I have grown up in the UK and seen how society has changed drastically over the last 20 or so years. It used to be common for people to hold doors open for those walking behind them, to say please and thank you and to let others off public transport before getting on. It was also rare for people to have their music so loud it can be heard down the street and prevent neighbours from getting sleep. Unfortunately now this seems to be how a lot of people act, showing no respect for other people or even their belongings.
Travel has opened my eyes to how different cultures can be. Of course not everyone in the UK acts like the above but it is becoming more common place and my experiences around the world reflect my experiences and as in people and as in everything there are good and bad.
When I visited the US, I was amazed at the level of service in New York. Every member of staff whether it was on the subway, in a restaurant or in a shop, they all had impeccable customer service skills. I guess a lot can be said for commission but even so, this makes your day that little bit brighter and makes society that little bit nicer.
In Central America, some parts of the countries I have visited have been reasonably wealthy and reflect a lifestyle similar to that of the UK (but with more sunshine). However, other parts of the countries I visited have few belongings, no internet, no hot water and live three or four children to a room. This made them value everything they have and even the smallest gift seemed like you were giving them the world. In the mountains of Boquete in Panama, I saw a building of breeze blocks and holes for windows with a teddy bear and a small toy car out on the makeshift porch.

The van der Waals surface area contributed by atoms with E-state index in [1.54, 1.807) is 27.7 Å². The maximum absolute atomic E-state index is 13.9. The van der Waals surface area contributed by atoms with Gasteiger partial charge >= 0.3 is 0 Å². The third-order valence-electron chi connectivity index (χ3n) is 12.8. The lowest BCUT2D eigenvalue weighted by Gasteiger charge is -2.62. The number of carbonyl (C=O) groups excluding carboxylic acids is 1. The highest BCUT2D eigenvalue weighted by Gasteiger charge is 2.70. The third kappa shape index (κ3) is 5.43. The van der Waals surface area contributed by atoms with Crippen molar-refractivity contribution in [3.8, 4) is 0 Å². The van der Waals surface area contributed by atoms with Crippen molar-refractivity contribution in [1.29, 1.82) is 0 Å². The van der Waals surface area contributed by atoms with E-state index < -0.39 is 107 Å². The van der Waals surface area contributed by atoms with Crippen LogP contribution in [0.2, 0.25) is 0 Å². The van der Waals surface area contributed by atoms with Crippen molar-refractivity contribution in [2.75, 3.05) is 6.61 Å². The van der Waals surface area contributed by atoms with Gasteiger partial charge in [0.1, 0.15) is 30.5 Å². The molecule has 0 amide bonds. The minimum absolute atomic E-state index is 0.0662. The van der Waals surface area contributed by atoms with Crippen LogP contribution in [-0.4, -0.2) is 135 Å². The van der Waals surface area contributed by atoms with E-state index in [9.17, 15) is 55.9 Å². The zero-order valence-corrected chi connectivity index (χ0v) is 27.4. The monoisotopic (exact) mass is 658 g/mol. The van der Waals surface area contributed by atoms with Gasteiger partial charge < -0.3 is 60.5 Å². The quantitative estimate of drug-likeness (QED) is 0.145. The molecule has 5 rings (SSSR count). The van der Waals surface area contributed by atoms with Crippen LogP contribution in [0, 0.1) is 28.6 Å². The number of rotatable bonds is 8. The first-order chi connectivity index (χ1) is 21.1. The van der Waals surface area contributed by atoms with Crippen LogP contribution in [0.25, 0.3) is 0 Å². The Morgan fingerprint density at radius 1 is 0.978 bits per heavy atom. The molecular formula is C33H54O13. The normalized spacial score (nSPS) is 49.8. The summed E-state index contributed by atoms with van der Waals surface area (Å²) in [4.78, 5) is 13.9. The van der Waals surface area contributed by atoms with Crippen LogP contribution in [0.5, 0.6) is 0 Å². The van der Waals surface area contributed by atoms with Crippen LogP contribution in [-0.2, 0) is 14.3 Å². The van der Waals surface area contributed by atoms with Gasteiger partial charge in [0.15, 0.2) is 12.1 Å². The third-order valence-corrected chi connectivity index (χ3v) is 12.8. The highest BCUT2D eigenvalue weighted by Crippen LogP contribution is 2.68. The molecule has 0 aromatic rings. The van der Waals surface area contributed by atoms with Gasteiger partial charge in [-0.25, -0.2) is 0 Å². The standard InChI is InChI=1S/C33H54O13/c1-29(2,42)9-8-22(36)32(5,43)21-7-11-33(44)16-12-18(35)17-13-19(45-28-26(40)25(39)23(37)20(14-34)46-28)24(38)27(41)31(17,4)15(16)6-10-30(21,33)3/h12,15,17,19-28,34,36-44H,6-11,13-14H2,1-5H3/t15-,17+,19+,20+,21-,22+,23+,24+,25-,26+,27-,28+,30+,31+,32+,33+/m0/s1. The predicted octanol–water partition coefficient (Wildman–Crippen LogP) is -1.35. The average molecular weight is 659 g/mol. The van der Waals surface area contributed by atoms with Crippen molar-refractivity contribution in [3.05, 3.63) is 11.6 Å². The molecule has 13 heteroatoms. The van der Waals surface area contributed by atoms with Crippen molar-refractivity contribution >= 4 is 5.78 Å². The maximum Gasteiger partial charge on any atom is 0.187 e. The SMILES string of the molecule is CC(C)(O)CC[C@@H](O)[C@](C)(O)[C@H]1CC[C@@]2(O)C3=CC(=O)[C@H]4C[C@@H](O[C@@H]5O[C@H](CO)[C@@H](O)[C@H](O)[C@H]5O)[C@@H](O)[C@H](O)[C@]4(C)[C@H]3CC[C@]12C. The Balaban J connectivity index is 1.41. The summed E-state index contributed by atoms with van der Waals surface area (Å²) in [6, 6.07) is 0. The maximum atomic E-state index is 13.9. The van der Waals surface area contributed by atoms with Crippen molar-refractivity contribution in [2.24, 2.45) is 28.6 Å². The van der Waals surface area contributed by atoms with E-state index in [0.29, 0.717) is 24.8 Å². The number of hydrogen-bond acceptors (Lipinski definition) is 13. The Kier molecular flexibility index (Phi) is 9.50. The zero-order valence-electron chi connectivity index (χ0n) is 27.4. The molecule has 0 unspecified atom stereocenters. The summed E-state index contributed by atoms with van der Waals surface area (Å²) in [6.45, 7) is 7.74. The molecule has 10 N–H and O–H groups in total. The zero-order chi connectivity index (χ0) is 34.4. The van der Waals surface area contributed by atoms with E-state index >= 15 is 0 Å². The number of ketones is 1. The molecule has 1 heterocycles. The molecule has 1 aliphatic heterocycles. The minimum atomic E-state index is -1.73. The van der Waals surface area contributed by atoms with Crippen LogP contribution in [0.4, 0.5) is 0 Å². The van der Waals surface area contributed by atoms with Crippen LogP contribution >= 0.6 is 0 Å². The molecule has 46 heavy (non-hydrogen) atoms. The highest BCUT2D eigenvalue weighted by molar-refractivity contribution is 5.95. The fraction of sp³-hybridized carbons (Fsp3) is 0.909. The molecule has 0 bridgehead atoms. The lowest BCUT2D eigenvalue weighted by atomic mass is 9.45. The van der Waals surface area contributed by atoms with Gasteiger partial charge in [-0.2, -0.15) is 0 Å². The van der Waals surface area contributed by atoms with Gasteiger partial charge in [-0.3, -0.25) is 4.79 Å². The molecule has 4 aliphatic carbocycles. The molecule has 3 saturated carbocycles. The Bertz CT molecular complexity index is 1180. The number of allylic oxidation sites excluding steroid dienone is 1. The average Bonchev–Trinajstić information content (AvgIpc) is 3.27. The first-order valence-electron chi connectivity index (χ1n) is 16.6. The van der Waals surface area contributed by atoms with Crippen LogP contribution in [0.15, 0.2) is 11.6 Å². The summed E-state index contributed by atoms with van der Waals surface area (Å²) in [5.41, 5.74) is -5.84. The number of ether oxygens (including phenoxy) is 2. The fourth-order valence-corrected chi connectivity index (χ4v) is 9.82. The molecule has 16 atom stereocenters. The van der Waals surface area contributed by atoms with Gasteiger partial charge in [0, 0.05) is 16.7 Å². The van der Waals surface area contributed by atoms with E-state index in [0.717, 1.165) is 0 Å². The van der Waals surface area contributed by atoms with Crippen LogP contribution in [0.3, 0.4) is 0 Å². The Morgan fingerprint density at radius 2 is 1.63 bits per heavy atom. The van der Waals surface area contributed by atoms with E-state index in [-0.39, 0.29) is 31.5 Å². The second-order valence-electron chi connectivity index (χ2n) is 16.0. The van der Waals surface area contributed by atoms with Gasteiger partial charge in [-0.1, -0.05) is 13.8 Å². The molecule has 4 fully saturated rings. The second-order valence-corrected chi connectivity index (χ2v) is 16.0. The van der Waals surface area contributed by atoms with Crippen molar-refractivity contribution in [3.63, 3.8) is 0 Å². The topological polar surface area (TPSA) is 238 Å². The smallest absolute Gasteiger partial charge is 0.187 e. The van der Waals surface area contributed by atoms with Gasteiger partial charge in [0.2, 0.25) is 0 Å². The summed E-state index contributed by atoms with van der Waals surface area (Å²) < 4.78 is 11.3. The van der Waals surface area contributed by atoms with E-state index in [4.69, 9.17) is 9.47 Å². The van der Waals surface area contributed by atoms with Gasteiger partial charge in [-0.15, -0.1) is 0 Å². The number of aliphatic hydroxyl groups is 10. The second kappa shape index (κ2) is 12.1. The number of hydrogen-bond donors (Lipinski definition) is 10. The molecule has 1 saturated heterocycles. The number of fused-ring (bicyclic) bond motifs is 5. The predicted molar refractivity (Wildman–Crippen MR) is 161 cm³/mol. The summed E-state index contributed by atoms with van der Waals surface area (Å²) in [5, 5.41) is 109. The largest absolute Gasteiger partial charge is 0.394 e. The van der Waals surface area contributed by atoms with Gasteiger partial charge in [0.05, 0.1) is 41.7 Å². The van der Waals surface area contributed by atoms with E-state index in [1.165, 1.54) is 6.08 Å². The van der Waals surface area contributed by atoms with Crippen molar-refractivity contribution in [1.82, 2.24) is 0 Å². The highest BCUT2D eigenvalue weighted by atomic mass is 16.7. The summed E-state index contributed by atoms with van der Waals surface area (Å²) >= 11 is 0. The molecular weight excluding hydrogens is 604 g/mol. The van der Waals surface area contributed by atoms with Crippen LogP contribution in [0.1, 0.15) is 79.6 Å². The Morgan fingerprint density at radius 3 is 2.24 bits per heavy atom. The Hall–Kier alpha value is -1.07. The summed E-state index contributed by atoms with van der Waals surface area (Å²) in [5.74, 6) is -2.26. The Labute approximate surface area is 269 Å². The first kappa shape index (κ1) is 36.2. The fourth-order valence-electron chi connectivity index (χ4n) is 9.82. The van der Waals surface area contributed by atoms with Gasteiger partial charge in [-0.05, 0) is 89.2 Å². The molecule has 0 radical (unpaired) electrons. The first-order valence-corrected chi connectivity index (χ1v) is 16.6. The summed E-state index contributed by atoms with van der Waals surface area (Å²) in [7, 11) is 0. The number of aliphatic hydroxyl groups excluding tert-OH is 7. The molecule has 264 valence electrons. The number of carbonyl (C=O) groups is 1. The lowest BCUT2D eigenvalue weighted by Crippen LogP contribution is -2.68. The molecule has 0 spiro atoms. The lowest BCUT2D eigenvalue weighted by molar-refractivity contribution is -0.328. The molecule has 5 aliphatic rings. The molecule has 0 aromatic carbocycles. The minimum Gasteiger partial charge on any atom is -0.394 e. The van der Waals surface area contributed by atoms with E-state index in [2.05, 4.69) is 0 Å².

This was in contrast to the skyscrapers and Hard Rock Cafe of Panama City but it made me wonder, who is happier? I like to believe that it is the child with very few belongings but a close knit community working in the coffee plantations of Boquete who cherish everything they have and live so remotely that they are unaware of how the other half live.
In Spain, family is cherished more so than in the UK and maybe other parts of the world. Life revolves around family and the closest of friends are considered family. This is a nice way of living and appreciating those closest to you who have probably given you the most in life and provided you with the best start in life that they could.
Travel really does broaden the mind and although, like many, I am guilty of being too materialistic, I have learnt to appreciate those things and my family and friends more than I did before. I appreciate that I can turn on the shower and warm water comes out. Independent travel especially makes you realise the things that matter to you. When you leave your family and/or friends to travel for any period of time, you look forward to that moment at home or at the airport when you will see them there waiting for you. Certain countries have stolen little pieces of my heart and I am sure that some of the new countries I visit in the future will also steal my heart but home really is where the heart is and the majority of my heart lies where my family are.